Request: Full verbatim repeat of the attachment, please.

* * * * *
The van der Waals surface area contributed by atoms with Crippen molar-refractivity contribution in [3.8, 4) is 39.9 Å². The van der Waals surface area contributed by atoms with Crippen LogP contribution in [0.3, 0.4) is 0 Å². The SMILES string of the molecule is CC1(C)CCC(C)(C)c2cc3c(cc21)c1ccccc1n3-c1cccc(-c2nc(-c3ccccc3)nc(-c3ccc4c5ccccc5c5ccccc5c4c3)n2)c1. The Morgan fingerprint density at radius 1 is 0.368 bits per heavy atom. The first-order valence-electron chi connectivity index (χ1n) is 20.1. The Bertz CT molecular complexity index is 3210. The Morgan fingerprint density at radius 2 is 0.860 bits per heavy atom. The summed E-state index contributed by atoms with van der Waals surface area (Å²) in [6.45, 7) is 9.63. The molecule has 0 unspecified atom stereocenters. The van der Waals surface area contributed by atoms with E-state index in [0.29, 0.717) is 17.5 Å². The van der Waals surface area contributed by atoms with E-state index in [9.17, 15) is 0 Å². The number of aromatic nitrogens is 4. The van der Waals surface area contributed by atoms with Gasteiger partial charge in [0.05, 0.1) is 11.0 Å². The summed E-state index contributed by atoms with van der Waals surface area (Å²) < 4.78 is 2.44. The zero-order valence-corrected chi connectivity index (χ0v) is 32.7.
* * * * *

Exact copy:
The van der Waals surface area contributed by atoms with Crippen molar-refractivity contribution in [3.8, 4) is 39.9 Å². The van der Waals surface area contributed by atoms with Crippen LogP contribution in [0.3, 0.4) is 0 Å². The SMILES string of the molecule is CC1(C)CCC(C)(C)c2cc3c(cc21)c1ccccc1n3-c1cccc(-c2nc(-c3ccccc3)nc(-c3ccc4c5ccccc5c5ccccc5c4c3)n2)c1. The Morgan fingerprint density at radius 1 is 0.368 bits per heavy atom. The first-order valence-electron chi connectivity index (χ1n) is 20.1. The Bertz CT molecular complexity index is 3210. The Morgan fingerprint density at radius 2 is 0.860 bits per heavy atom. The summed E-state index contributed by atoms with van der Waals surface area (Å²) in [6.45, 7) is 9.63. The molecule has 0 unspecified atom stereocenters. The van der Waals surface area contributed by atoms with E-state index in [0.29, 0.717) is 17.5 Å². The van der Waals surface area contributed by atoms with E-state index in [9.17, 15) is 0 Å². The number of aromatic nitrogens is 4. The van der Waals surface area contributed by atoms with Gasteiger partial charge in [0.05, 0.1) is 11.0 Å². The summed E-state index contributed by atoms with van der Waals surface area (Å²) < 4.78 is 2.44. The zero-order valence-corrected chi connectivity index (χ0v) is 32.7.